Theorem $7$: Let $X$ be a Polish space, $Y$ be an uncountable seperable metric space. Assume that there exists a continuous surjection $\phi$ from $X$ onto $Y$. Then there exists a subset $C \subseteq X$, such that $\phi : C \to Y$ is a homeomorphism. Moreover, $C$ is homeomorphic to the Cantor space, and $\phi(C)$ is compact.

Proof: With $\bf{AC}$, we can construct a subset $A \subseteq X$ such that $\phi$ ristricted to $A$ is a bijection. By Theorem $6$, we have a subset $D \subseteq A$ such that $D$ is an uncountable perfect set. Notice that $D$, as a Hausdorff uncountable perfect set contains a copy $C$ of Cantor set, which is the same as the construction in the proof of $|\mathbb{R}| = 2^{\aleph_0}$. $\phi(C)$ is compact follows from the fact it's homeomorphic to the Cantor space, which is compact.

Corrollary: Let $X$ be a Polish space, $E$ be an uncountable Borel set in $X$. Then there exists a compact subset $C \subseteq E$ such that $C$ is homeomorphic to the Cantor set. In particular, $|E| = \mathfrak{c}$.

Lemma: Given $\{E_m\}_{m \in \omega}$ a set of disjoint Borel sets, and $\{F_n\}_{n \in \omega}$ the same, then $E_i \sim F_i$ for all $i \in \omega$ implies that $\bigcup_{i \in \omega} E_i \sim \bigcup_{i \in \omega} F_i$

Theorem 8: Let $E_1 \subseteq F \subseteq E_0$ be three Borel subsets of Cantor space. Then $E_0 \sim E_1$ implies that $E_0 \sim F$.

Proof: Let $\psi : E_0 \to E_1$ be the mapping that guarentee the isomorphism. Define recursively, $E_{n+1} = \psi(E_n)$, $A_{n+1} = E_n \setminus F$, $B_{n} = F \setminus E_n$, $D_{n+1} = E_n \setminus E_{n+1}$, $E_{\infty} = \bigcap_{n \in \omega} E_n$. Via $\psi^{m-n}$ and $\psi^{i-j}$ , we have $D_m \sim D_n$ for all $m,n \in \omega$,$E_i \sim E_j$ for all $i,j \in \omega$. Similarly, it also holds for the class $\{A_n\}$ and $\{B_m\}$. Thus we have: $$E = E_{\infty} \cup \bigcup_{i \in \omega}A_i \cup \bigcup_{j \in \omega}B_j \sim E_{\infty} \cup \bigcup_{i \in \omega \setminus \{0\}}A_i \cup \bigcup_{j \in \omega}B_j = F$$

Theorem $9$:Two Borel sets $E_1$ and $E_2$ of Polish spaces $X_1$ and $X_2$ are isomorphic, if they have the same cardinality.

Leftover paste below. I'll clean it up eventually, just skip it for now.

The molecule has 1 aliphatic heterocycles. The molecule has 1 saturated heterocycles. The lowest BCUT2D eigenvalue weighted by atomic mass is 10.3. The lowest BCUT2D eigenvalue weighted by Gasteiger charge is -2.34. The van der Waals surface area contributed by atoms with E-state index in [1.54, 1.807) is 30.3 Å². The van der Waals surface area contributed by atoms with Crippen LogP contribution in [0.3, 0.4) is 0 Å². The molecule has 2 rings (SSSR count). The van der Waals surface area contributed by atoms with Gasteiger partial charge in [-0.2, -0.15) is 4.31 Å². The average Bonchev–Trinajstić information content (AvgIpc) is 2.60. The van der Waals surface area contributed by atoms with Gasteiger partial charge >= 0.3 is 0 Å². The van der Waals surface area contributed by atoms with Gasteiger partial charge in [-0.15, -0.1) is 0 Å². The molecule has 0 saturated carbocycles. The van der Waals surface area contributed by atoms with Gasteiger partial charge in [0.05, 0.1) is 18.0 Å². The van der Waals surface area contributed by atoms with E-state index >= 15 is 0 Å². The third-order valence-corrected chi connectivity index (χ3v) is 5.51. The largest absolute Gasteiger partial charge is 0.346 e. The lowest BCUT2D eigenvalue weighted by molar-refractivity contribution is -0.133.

Proof: As shown, WLOG, Let $X_1 = X_2 $ be the Cantor spaces. The only interesting case is when $E_1$ and $E_2$ are uncountable. To prove the theorem, it suffice to show $E_1 \sim E_2 \sim 2^{\omega}$. Since both $E_1$ and $E_2$ contains a copy of the Cantor space, by appealing to Theorem $8$, we have $E_1 \sim 2^{\omega}$ and $E_2 \sim 2^{\omega}$. Moreover $\sim$ is an equivalence relation, we have $E_1 \sim E_2$.

  • $\begingroup$ How does this answer the question? $\endgroup$
    – tomasz
    May 1, 2013 at 3:15
  • $\begingroup$ @tomasz: I'm sorry I don't follow your comment. There's nothing special about "Lebesgue measure induce on the fat Cantor set". All uncountable Polish spaces are isomorphic. $\endgroup$ May 1, 2013 at 3:21
  • $\begingroup$ The question was about two particular measures, not Borel algebras. Any two uncountable Polish spaces are Borel isomorphic. $\endgroup$
    – tomasz
    May 1, 2013 at 3:27
  • $\begingroup$ @tomasz: Thank you for pointing that out. To be frank, I didn't read the question carefully and haste to give an answer, which is in effect a supplement on Asaf's comment. Hope you don't mind asking. What can we say about two measures, if we've already known the isomorphism between two Borel algebras. $\endgroup$ May 1, 2013 at 4:01
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    $\begingroup$ As far as I can tell, nothing really; that the Borel algebras are isomorphic is really trivial in this case, because the fat Cantor set is homeomorphic to the usual Cantor set, which is much stronger than mere Borel isomorphism. What the theorem really gives us is that when considering an abstract Borel measure on a Polish space, we can very well assume that the Polish space is any uncountable Polish space we want. But two measures on a Polish space can be rather different (singular), e.g. the Lebesgue measure on reals and the image of the Cantor measure by the usual embedding. $\endgroup$
    – tomasz
    May 1, 2013 at 8:02